Meet Marshall St. Amant, MD, of “Giving Birth in America: Louisiana”
By Hannah McCouch
As one of only a handful of maternal fetal medicine specialists in the state of Louisiana, Dr. Marshall St. Amant, is in high demand. Medicine runs in his family: his father was an OB/GYN, his grandfather and great grandfather, country doctors. Louisiana is a state where access to prenatal care is severely limited, in large part because many have no good way to get to a doctor. Bus routes are inconvenient, often non-existent, and those who rely on them can spend whole days simply getting to and from appointments.
On days when Dr. St. Amant is not seeing high-risk patients at Woman’s Hospital in Baton Rouge, he travels by car and more remotely, by twin-engine plane to visit women who might not otherwise have access to medical services they desperately need.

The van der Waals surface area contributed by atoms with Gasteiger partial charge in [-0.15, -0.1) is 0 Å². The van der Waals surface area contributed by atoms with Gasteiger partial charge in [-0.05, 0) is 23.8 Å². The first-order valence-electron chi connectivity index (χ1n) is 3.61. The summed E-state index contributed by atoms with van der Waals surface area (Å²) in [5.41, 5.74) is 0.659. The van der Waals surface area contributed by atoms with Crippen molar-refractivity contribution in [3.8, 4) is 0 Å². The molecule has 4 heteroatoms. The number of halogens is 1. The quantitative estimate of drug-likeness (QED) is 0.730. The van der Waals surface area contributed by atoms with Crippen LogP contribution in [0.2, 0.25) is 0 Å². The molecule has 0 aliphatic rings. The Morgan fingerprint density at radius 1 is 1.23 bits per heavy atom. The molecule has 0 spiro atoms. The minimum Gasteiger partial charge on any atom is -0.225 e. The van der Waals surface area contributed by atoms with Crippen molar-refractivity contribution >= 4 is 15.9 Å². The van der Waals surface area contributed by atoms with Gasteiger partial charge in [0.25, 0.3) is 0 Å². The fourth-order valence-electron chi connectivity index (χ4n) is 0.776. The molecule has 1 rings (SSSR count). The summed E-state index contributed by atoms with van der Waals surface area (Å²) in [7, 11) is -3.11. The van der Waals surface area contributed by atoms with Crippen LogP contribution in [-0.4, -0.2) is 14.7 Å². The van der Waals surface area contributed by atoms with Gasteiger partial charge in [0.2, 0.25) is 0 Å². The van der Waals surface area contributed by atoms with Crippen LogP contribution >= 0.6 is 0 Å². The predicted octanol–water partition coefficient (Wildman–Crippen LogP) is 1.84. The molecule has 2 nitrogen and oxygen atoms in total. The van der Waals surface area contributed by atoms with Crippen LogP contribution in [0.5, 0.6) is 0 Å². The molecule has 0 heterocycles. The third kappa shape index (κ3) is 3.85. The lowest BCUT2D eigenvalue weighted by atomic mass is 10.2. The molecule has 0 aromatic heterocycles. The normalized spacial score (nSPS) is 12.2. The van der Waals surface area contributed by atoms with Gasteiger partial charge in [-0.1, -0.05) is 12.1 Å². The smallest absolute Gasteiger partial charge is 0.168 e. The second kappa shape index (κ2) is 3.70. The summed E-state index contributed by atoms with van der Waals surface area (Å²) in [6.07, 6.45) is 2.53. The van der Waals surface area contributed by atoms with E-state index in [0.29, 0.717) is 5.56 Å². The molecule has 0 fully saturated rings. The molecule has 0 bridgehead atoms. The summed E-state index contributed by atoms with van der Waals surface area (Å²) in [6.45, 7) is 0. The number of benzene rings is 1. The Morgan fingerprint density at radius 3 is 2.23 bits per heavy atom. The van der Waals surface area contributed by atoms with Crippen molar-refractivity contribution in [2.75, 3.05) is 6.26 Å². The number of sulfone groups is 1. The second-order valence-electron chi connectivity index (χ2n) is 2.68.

“My job is to take care of women that have issues in pregnancy that are not normal: hypertension and diabetes frequently associated with obesity; twins, triplets quadruplets, babies with fetal abnormalities, Down’s Syndrome…”
After the flooding, Dr. Amant noticed an uptick in patients suffering from depression. Many didn’t have a place to sleep, much less the means to travel to appointments when they were displaced. “They were worried they couldn’t get the medicines they needed, worried they would miss doctor visits.” And while his patients come from varied racial and socioeconomic backgrounds, he notes that those below the poverty line have “a lot more difficulty because their baseline health is typically not quite as good.”
“I guess I have some fears about the cost of medicine getting so high we can’t provide necessary services for our patients. I worry if my son goes into medicine, he may not be able to practice the way I did and my father did. I think the bond between a doctor and his patient is an incredibly important thing. I’d be sad to see that go away one day.”
Meet Marshall St. Amant, MD, Louisiana